Introduced by VH1 just a year later, Flavor of Love, borrowed elements from the many reality TV shows before and added to it the dating show element. Essentially The Bachelor dipped in various shades of caramel and chocolate, Flavor of Love put a lovely urban twist on the dating show model that helped change the way these shows were made indefinitely. The show itself, brought forth Flavor Flav’s best and worst moments of his entertainment career.
5. I Love New York
Vh1 did not stop there. To take their groundbreaking to the next level, VH1 cherry picked a new HBIC and created the first dating show starring a black woman. Wildly successful, just as the three seasons of Flavor of Love had been, I Love New York showed the world that women are more than capable of drawing in millions of viewers on their own dating excursions. Moreover, also predating The Bachelorette, it seems that Miss New York may have had an influence on The Bachelor franchise as well.
4. The White Rapper Show
A lesson in hip-hop hilariousness, The White Rapper Show was a unique reality show competition in which white rappers competed to win a $100,000 grand prize as well as the respect of one of the white rapping pioneers, MC Search. Unique in many ways, one of the best things about The White Rapper Show is that it pointed out the lack of white rappers in the game while also acknowledging that hip-hop was embedded in African American culture. Hilarious and thought-provoking, if nothing else, this show encouraged us to think outside of the box in terms of how we like our reality competitions served.
3. The Apprentice
Next, a show that first brought Donald Trump into our living rooms every week (whether you like it or not), The Apprentice is a show in which strategy essentially trumps all. A show that encouraged people to put on their best business face and backstab their way to the top, one of the most notorious elements of this show is the boardroom meeting in which contestants must fight for their places. In addition to that, we also learned that the world enjoys a quick dirty send off with the breakthrough catch phrase being Trump’s own, “You’re fired!”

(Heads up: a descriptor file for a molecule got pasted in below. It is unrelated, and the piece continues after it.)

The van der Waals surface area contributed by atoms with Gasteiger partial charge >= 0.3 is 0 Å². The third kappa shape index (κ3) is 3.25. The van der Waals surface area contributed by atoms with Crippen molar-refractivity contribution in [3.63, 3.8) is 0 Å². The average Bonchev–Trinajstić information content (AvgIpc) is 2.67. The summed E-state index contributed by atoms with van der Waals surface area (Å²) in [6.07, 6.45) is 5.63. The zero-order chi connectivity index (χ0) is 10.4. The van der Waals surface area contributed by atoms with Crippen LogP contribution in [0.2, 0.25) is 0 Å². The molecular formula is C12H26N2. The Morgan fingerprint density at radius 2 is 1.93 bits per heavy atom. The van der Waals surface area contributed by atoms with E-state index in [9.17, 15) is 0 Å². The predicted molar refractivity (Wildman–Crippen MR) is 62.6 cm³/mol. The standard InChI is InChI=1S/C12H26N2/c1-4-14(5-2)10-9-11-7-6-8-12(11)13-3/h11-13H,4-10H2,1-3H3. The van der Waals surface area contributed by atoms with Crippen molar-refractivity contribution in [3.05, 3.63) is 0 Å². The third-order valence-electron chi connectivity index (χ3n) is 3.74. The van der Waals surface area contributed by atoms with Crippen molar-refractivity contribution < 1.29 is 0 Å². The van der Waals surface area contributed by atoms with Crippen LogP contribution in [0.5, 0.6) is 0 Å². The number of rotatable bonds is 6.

2. Jersey Shore
Next, a new-age spin on an old classic, MTV’s Jersey Shore took a page from their old faithful, The Real World, with a twist. This time focusing only on Italian-Americans, Jersey Shore seems to have taken a page from VH1 and decided to switch up their demographic. Oddly, the show was wildly unpopular among Italians, but everyone else loved it. A group of partiers that worked together, hooked up with each other (and strangers), and told a slew of one-line jokes, Jersey Shore brought on a newer version of reality TV in which the participants were more like family than strangers, and still managed to take the world along for the ride.
1. Love and Hip Hop
The reality show heard around the world, the Love and Hip Hop franchise actually began as a few cameras following around a reluctant and irate Jim Jones. Once it became clear it had potential, other characters were added in to make it more of a hip-hop soap opera (hip-hopera?) than a reality show. One of the most dramatic reality series on TV, we have seen a slew of love triangles, marriages, divorces, babies, and more. Now on its seventh season, although there has certainly been an array of character changes and transitions, the franchise continues to expand to new cities, so far in New York, Atlanta, Hollywood, and is rumored to be venturing into cities such as New Orleans, Miami, and Houston. A game changer for sure, reality television has undoubtedly become more explosive overall since this firecracker of a series came onto the scene.